James Franklin introduced 20 new names, including three from the Philadelphia area, to the Penn State football program yesterday, but he also brought about something new for Penn State on signing day: fanfare.
"We didn't do anything like this," said Terry Smith, a former Penn State wide receiver who Franklin hired to coach defensive backs. "You signed the sheet, mailed it away, and that was about it."
At what Penn State called "The Signature Event," Franklin, who sat alongside former All-Ameria linebacker LaVar Arrington, gave the Nittany Lions faithful a preview of what the future could hold as he analyzed film of the 20 players who signed national letters of intent, as well as five early enrollees from the 2014 class. It was a scene previously unheard of in Happy Valley, but the coach who was hired less than a month ago and was able to bring in eight recruits in about 3 weeks said it was a celebration for the class and his staff.
"I think that's very, very important from a morale standpoint when you work so hard at something that you take time to take it all in, and that's what [it's] about," Franklin said. "For us, we didn't have a lot of drama. The guys that we expected to sign in the last 2 days signed. Most of the letters were in by 7:45, so it went well."
As Franklin attested, almost all the Lions' 2014 class was verbally committed before signing day, and there were no cold feet when the time came to make it official. Nineteen players had verbally committed before yesterday, with defensive lineman Torrence Brown (6-4, 240, from Tuscaloosa, Ala.) filling out the allotted 20 scholarships. Penn State has just 20 scholarships to work with for this class because of NCAA sanctions, and the five early enrollees do not count toward this class.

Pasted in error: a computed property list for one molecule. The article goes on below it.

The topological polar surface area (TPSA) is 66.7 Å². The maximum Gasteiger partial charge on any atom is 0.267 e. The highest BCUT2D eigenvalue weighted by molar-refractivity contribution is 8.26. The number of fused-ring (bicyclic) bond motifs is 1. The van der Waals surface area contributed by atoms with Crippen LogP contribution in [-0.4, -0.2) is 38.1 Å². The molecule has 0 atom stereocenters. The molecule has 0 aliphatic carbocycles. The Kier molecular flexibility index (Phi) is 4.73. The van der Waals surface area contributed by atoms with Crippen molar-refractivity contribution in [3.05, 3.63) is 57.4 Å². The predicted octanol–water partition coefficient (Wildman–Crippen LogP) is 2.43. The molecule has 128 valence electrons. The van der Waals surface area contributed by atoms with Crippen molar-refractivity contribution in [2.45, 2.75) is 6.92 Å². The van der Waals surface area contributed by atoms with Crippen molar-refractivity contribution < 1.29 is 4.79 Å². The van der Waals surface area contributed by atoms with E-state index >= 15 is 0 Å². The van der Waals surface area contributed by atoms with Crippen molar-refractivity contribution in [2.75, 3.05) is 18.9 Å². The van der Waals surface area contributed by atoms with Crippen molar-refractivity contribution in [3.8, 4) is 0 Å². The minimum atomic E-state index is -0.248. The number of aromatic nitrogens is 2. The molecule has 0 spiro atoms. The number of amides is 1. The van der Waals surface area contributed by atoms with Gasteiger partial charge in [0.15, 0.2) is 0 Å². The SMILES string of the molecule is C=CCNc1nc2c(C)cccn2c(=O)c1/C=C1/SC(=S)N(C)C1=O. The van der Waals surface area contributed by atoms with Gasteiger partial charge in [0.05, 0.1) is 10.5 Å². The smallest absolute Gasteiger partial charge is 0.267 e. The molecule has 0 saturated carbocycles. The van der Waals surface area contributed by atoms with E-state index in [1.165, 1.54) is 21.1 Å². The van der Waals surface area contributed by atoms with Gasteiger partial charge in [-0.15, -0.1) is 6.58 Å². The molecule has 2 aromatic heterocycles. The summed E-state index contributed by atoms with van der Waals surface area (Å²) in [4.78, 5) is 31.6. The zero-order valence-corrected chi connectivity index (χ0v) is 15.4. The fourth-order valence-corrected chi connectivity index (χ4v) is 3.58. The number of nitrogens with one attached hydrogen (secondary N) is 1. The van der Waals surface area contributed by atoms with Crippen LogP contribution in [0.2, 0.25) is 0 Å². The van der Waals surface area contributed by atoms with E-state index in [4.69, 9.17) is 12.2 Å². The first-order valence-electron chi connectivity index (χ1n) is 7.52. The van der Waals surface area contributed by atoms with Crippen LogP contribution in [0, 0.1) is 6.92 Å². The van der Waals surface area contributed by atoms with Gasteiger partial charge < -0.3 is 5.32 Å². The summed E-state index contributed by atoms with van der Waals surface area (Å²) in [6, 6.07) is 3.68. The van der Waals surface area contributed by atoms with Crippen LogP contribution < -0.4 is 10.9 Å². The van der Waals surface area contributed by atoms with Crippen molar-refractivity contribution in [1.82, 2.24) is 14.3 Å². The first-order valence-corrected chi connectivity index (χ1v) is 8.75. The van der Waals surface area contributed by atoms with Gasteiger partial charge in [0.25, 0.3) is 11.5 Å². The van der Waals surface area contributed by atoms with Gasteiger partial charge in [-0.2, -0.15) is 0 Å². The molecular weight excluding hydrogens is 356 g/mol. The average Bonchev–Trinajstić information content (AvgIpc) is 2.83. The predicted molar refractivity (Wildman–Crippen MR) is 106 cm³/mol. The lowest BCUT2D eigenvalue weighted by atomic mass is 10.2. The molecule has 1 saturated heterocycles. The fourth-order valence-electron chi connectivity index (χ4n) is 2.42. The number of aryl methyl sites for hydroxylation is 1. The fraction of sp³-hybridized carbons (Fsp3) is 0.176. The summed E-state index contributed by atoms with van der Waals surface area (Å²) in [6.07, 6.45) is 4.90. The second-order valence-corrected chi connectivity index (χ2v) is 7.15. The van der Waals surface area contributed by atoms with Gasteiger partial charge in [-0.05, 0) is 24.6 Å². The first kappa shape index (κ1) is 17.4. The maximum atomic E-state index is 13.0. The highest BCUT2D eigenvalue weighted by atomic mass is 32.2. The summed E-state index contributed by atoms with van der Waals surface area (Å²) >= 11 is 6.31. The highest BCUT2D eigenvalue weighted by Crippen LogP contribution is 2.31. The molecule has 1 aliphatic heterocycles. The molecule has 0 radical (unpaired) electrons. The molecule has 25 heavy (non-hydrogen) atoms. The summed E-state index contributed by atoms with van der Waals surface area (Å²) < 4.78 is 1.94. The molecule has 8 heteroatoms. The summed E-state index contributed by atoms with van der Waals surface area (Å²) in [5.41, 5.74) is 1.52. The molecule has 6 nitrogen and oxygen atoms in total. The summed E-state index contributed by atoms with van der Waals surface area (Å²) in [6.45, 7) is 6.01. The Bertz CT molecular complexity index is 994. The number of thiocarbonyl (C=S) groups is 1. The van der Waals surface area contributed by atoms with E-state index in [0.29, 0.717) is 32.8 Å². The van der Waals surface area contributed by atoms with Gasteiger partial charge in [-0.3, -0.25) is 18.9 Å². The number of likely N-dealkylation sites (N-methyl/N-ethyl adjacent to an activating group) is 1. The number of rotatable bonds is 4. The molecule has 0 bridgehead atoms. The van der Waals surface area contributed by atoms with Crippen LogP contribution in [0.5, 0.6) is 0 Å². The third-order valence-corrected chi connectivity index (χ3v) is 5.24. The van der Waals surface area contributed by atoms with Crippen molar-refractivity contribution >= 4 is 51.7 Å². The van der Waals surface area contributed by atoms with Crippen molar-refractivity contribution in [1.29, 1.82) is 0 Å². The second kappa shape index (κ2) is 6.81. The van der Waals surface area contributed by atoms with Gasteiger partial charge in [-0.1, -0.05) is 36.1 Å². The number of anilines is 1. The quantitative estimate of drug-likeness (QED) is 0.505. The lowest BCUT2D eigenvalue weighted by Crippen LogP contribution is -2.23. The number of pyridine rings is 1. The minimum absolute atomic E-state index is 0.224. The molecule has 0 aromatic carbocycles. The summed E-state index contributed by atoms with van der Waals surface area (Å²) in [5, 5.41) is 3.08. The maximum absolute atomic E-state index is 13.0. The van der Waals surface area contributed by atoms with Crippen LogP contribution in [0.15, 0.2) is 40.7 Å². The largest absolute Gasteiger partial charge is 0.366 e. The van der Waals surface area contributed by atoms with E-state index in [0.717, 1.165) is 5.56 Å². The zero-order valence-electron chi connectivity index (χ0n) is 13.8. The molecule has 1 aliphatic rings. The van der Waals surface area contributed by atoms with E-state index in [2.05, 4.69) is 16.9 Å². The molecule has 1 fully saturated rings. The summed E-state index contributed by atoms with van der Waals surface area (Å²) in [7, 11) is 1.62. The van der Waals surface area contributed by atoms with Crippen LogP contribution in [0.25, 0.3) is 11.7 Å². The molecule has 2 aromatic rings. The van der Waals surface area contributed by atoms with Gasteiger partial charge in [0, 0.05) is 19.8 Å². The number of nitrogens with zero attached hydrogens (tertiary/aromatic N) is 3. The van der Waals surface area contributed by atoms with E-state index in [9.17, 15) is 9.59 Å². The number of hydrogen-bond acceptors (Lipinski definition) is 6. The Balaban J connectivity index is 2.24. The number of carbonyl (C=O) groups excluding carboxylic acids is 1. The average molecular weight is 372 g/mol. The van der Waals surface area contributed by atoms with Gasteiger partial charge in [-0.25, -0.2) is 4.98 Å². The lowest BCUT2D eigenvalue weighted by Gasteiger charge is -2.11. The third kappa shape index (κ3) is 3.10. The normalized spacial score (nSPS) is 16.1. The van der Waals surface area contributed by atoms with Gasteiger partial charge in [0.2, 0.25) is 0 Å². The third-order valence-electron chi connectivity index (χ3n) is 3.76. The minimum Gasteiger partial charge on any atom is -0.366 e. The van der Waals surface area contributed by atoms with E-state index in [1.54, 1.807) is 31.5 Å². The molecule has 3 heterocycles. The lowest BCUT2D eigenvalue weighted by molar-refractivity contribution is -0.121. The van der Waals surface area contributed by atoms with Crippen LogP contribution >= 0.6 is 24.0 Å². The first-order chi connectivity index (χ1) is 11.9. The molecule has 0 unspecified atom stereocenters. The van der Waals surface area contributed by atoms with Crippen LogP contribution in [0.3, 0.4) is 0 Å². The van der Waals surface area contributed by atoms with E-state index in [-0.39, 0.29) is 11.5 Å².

Despite going through a coaching switch the month before signing day, Penn State was able to haul in the 24th-ranked recruiting class in the nation, according to Rivals.com. Linebacker Troy Reeder (Salesianum, in Delaware), defensive lineman Antoine White (Millville, N.J.) and defensive back Daquan Worley (Coatesville) all hail from the area and are all ranked as three-star prospects by Rivals.
One area Penn State's class is said to be especially strong in is pass catchers. The Lions welcomed four-star tight end Mike Gesicki, and De'Andre Thompkins and Saeed Blacknall highlight a class with four wideouts. Franklin said "playmaker" was something he and his staff were looking for in the class to complement quarterback Christian Hackenberg.
"It would be a shame if we didn't find some talent to surround him with," Franklin said. "Not saying that we don't have that in the program already but building more depth and more playmakers at the tight end position and wide receiver, I think we helped ourselves there."
Blacknall, a four-star wide receiver from Manalapan, N.J., was one of the last recruits to fill out the class, and Franklin got him to switch his commitment from Rutgers. Franklin also got five high schoolers who were committed to Vanderbilt (where he spent the last three seasons as head coach) to flip their commitments.
Franklin received some backlash from the Commodore community for taking recruits with him, but when asked about it yesterday, Franklin said he goes to bed at night feeling really good about how his staff "conducts its business."
"We all know the school is a huge factor," Franklin said. "But once the guys narrow it down to a number of schools, it's no different than anybody else in this room, it comes down to relationships, it comes down to who you're most comfortable with."
Franklin is still 7 months away from coaching his first game at Penn State, but he got thousands to go out in the snow to hear him casually break down film. It seems a lot of people in the Penn State community already are comfortable with the new coach.